Fighting Resumes in Yemen after Saudi Attacks

air-strike-yemen-300x2001-300x200Saudi Arabia has again launched airstrikes in southern Yemen today less than 24 hours after it announced its plans of a ceasefire of  Operation Decisive Storm, following a campaign of fighting that has lasted over a month against Houthi positions.

The air strikes resumed when rebel forces attacked a Yemeni government military brigade, security sources in Taiz said. The brigade quickly fell to the rebels, after which Saudi planes targeted Houthi positions.

It is unclear if the recent fighting represents a continuation of the operation of attacks or a short-term return to air attacks.

When the Saudi-led coalition announced the end of the operation, it said a new initiative was underway. Operation Renewal of Hope will focus on the political process, it said.

The fighting has followed the recent  release of the Yemeni Defense Minister Mahmoud al-Subaihi in Yemen’s capital, Sanaa, after a anonymous senior Saudi source confirmed the release of the Defence minister following his capture by Houthi rebels at an air base near Aden on March 26th shortly before the Saudis began an airstrike and following the UNs demand that he be released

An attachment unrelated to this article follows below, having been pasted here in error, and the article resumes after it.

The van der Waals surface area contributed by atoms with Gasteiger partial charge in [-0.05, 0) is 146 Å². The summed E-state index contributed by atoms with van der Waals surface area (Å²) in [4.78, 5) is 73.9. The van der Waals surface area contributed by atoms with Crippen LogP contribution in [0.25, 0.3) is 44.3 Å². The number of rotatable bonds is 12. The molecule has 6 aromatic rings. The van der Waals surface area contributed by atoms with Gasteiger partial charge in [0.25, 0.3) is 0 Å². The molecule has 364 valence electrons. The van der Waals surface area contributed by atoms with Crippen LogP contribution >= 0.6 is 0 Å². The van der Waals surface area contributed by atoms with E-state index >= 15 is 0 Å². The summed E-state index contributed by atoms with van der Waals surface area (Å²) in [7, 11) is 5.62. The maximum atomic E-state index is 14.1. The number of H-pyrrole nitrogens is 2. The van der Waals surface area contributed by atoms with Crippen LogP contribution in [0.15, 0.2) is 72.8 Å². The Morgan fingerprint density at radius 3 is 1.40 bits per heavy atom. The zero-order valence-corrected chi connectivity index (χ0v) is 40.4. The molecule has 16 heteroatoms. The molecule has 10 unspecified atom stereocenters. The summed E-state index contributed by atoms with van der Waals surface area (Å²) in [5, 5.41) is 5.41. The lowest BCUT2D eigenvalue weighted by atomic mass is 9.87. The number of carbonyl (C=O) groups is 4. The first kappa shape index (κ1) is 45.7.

Saudi Arabia had hoped to wipe out the Iranian-allied Houthi rebel group that overthrowed the government and seized power in Yemeni earlier this year, in an effort to restore the Yemeni government, who are a key U.S. ally in the fight against al Qaeda — which was kicked out of the capital by the rebels earlier this year.

The fighting resumed after the Houthi rebels captured a army brigade base loyal to the government in Yemans city of Taiz following fighting earlier. The brigade along with other army units declared it’s allegiance to Abd Rabbi Mansour Hadi. The Pro-Hadi military fought against the Houthi and their army allies who are loyal to ex-president  Ali abdullah Saleh.

This month, Saudi officials said airstrikes have degraded Houthi-controlled military infrastructure, including key buildings in Sanaa. A Saudi official recently spoke of the Houthis agreeing to “nearly all demands” of the U.N. Security Council. Former Yemeni President Ali Abdullah Saleh and his family will leave Yemen planning not to return to the troubled country.

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